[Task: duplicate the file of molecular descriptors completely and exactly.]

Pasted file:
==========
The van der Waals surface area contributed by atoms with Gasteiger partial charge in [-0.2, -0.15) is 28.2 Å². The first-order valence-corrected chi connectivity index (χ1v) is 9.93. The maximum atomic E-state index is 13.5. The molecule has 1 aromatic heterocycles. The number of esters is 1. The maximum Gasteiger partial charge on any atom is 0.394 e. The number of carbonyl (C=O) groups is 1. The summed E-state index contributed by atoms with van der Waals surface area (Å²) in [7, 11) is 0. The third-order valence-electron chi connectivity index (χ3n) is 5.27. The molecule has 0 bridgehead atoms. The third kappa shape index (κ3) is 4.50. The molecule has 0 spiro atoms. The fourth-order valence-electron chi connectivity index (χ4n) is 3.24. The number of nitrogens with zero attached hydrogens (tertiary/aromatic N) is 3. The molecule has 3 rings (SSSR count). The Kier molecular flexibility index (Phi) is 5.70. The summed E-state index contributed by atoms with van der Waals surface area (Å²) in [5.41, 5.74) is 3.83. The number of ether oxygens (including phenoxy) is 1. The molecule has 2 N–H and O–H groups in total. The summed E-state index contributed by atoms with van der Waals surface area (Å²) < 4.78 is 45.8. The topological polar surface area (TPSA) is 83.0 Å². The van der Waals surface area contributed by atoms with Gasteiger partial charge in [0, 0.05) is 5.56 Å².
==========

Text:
The van der Waals surface area contributed by atoms with Gasteiger partial charge in [-0.2, -0.15) is 28.2 Å². The first-order valence-corrected chi connectivity index (χ1v) is 9.93. The maximum atomic E-state index is 13.5. The molecule has 1 aromatic heterocycles. The number of esters is 1. The maximum Gasteiger partial charge on any atom is 0.394 e. The number of carbonyl (C=O) groups is 1. The summed E-state index contributed by atoms with van der Waals surface area (Å²) in [7, 11) is 0. The third-order valence-electron chi connectivity index (χ3n) is 5.27. The molecule has 0 bridgehead atoms. The third kappa shape index (κ3) is 4.50. The molecule has 0 spiro atoms. The fourth-order valence-electron chi connectivity index (χ4n) is 3.24. The number of nitrogens with zero attached hydrogens (tertiary/aromatic N) is 3. The molecule has 3 rings (SSSR count). The Kier molecular flexibility index (Phi) is 5.70. The summed E-state index contributed by atoms with van der Waals surface area (Å²) in [5.41, 5.74) is 3.83. The number of ether oxygens (including phenoxy) is 1. The molecule has 2 N–H and O–H groups in total. The summed E-state index contributed by atoms with van der Waals surface area (Å²) < 4.78 is 45.8. The topological polar surface area (TPSA) is 83.0 Å². The van der Waals surface area contributed by atoms with Gasteiger partial charge in [0, 0.05) is 5.56 Å².